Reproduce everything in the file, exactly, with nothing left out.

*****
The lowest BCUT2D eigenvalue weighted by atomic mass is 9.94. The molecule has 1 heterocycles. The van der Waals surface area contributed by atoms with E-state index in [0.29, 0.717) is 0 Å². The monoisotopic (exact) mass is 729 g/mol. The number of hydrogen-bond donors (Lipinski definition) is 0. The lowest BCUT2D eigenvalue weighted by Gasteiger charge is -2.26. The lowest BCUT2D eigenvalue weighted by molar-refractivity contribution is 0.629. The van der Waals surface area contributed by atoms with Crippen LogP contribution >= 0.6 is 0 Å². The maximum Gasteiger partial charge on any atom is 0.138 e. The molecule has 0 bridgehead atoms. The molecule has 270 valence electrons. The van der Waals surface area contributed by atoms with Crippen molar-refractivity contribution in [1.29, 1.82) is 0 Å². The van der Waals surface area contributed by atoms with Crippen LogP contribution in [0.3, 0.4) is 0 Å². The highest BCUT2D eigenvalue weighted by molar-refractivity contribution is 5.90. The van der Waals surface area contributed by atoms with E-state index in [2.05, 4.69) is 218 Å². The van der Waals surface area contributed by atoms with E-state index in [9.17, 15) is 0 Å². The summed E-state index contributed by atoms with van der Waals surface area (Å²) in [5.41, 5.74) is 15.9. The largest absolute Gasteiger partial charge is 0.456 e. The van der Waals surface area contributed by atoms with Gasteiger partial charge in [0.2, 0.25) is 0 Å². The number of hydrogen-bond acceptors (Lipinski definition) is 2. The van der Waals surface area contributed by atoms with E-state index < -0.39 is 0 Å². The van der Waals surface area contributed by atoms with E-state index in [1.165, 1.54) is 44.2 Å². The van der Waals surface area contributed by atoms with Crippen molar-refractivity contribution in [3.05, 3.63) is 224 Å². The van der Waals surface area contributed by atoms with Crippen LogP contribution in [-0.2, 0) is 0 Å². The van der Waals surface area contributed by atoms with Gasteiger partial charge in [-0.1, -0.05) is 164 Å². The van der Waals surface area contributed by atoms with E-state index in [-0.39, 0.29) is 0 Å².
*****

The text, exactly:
The lowest BCUT2D eigenvalue weighted by atomic mass is 9.94. The molecule has 1 heterocycles. The van der Waals surface area contributed by atoms with E-state index in [0.29, 0.717) is 0 Å². The monoisotopic (exact) mass is 729 g/mol. The number of hydrogen-bond donors (Lipinski definition) is 0. The lowest BCUT2D eigenvalue weighted by Gasteiger charge is -2.26. The lowest BCUT2D eigenvalue weighted by molar-refractivity contribution is 0.629. The van der Waals surface area contributed by atoms with Crippen LogP contribution >= 0.6 is 0 Å². The maximum Gasteiger partial charge on any atom is 0.138 e. The molecule has 0 bridgehead atoms. The molecule has 270 valence electrons. The van der Waals surface area contributed by atoms with Crippen molar-refractivity contribution in [1.29, 1.82) is 0 Å². The van der Waals surface area contributed by atoms with Crippen LogP contribution in [0.3, 0.4) is 0 Å². The highest BCUT2D eigenvalue weighted by molar-refractivity contribution is 5.90. The van der Waals surface area contributed by atoms with E-state index in [2.05, 4.69) is 218 Å². The van der Waals surface area contributed by atoms with E-state index in [9.17, 15) is 0 Å². The summed E-state index contributed by atoms with van der Waals surface area (Å²) in [5.41, 5.74) is 15.9. The largest absolute Gasteiger partial charge is 0.456 e. The van der Waals surface area contributed by atoms with Gasteiger partial charge in [0.2, 0.25) is 0 Å². The number of hydrogen-bond acceptors (Lipinski definition) is 2. The van der Waals surface area contributed by atoms with E-state index < -0.39 is 0 Å². The van der Waals surface area contributed by atoms with E-state index in [1.165, 1.54) is 44.2 Å². The van der Waals surface area contributed by atoms with Crippen molar-refractivity contribution in [3.05, 3.63) is 224 Å². The van der Waals surface area contributed by atoms with Crippen LogP contribution in [-0.2, 0) is 0 Å². The van der Waals surface area contributed by atoms with Gasteiger partial charge in [-0.1, -0.05) is 164 Å². The van der Waals surface area contributed by atoms with E-state index in [-0.39, 0.29) is 0 Å².